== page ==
Since the mid-1990s, Sarah Morris has been internationally renowned for her films and abstract paintings derived from the urban environments of New York, Miami, Los Angeles and other places. In the paintings, she uses colors and geometries that she associates with a city's unique vocabulary and palette, architecture and, most importantly, its character and energy.
"Robert Towne," a temporary installation at Lever House commissioned by the Public Art Fund, is Morris's expanded variation on an abstract canvas from her recent 'Los Angeles' series (2004-06). Painted directly on the ground-level ceiling, "Robert Towne" covers the entire 19,744-square-foot cross section of the building, encompassing both its indoor lobby and outdoor courtyard.
Lever House, designed by Gordon Bunshaft and built between 1950 and 1952, is a quintessential example of the type of mid-century Modernist skyscraper that inspired the artist's first city series, 'Midtown' (1997-99). Morris depicted the building's monolithic blue-green glass and stainless-steel fa√ßade in two paintings in that body of work. Her engagement with architecture transcends physical characteristics to focus on the ways in which buildings and urban development reflect and shape human interaction and the global flow of power. When Lever House was completed, it was almost immediately welcomed as an iconic if controversial addition to Park Avenue.
The architect's unusual decision to give up valuable ground-floor square footage to create an open courtyard and pedestrian arcade was praised by some, while others criticized the area as being dark and unusable. In creating an artwork that dramatically alters the nature of Lever House's plaza, Morris observes and adds to the longstanding dialogue about corporate public/private spaces.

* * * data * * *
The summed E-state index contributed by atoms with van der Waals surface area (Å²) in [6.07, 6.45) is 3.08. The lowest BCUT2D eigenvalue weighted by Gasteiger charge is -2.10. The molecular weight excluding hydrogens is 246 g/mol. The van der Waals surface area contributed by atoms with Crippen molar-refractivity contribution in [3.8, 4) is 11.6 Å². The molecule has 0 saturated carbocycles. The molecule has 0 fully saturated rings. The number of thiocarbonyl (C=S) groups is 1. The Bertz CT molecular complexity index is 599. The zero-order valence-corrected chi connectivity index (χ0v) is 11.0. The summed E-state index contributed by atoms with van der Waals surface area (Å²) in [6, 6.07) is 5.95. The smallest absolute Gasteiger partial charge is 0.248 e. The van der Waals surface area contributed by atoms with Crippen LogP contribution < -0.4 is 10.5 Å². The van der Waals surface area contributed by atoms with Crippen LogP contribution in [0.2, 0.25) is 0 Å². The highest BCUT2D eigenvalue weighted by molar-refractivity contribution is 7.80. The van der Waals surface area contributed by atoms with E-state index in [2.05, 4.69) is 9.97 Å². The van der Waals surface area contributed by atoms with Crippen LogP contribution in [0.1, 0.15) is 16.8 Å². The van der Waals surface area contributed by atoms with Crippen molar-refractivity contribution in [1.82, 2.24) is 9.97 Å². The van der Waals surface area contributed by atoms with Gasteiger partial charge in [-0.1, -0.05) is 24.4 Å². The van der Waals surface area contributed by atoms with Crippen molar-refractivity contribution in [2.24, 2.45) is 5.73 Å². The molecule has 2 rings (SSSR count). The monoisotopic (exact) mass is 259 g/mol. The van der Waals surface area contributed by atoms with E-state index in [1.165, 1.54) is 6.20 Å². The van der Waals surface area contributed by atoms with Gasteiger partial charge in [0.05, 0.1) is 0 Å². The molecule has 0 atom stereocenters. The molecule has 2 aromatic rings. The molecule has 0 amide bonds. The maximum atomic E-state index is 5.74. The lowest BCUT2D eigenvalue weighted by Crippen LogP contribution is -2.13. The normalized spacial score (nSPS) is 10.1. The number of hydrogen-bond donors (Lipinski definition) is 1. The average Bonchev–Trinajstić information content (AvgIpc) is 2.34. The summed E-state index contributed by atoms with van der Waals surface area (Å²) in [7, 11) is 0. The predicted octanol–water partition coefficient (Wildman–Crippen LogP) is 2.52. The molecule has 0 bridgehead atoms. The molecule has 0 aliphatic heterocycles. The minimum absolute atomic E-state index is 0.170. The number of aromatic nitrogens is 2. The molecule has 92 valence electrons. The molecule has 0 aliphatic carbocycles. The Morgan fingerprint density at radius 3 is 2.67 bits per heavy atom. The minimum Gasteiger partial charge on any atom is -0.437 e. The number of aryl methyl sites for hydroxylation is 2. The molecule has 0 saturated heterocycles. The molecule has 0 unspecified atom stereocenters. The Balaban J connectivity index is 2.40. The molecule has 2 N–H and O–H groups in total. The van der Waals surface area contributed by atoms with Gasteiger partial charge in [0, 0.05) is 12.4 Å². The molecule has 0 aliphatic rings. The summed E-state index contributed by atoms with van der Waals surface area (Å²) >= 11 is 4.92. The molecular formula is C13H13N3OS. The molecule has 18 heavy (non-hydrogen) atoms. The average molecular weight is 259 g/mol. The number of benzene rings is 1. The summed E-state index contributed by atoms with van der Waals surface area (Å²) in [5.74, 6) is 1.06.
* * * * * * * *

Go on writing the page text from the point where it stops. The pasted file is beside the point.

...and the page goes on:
The work is named after Robert Towne, the legendary Hollywood writer, director, producer and actor, who is best known for his screenplays, which include "Chinatown" (1974), "Shampoo" (1975) and "Personal Best" (1982), and for being the script doctor behind such films as "Bonnie and Clyde" (1967) and "The Parallax View" (1974). His works are marked by their moral ambivalence, realistic dialogue and ruthless dissection of cruel or corrupt systems of social authority. Morris describes him as 'an elliptical figure' whose career exemplifies a certain characteristic mode of working in the film industry typified by collaboration, behind-the-scenes influence, and shared or changing roles.
In describing her paintings, Morris often refers to Venn Diagrams, the colored circle graphs in which overlapping areas indicate relationships between two or more sets of things. Like the works in the "Los Angeles" series, "Robert Towne" features intersecting lines and interconnected hexagons, forming a visual correlation to what Morris describes as the city's fluid and multifaceted power dynamic. With "Robert Towne," Morris maps the aesthetics of one city onto the architecture of another, linking the country's two cultural capitals and bridging the past decade of her work.
Sarah Morris was born in 1967. She was educated at Brown University (B.A., 1989) and Cambridge University (1987-88), and participated in the Whitney Museum Independent Study Program (1989-90). She has had solo exhibitions at the Museum Boijmans van Beuningen, Rotterdam (2006), Moderna Museet, Stockholm (2005), Palais de Tokyo, Paris (2005), Kestner Gesellschaft, Hannover (2005), Kunstforeningen, Copenhagen (2004), Miami MOCA (2002), and Nationalgalerie im Hamburger Bahnhof, Berlin (2001), among others. She lives in New York and London.
Richard D. Marshall, Curator
Works in the Exhibition:
ROBERT TOWNE, 2006
Acrylic on plaster, Dimensions variable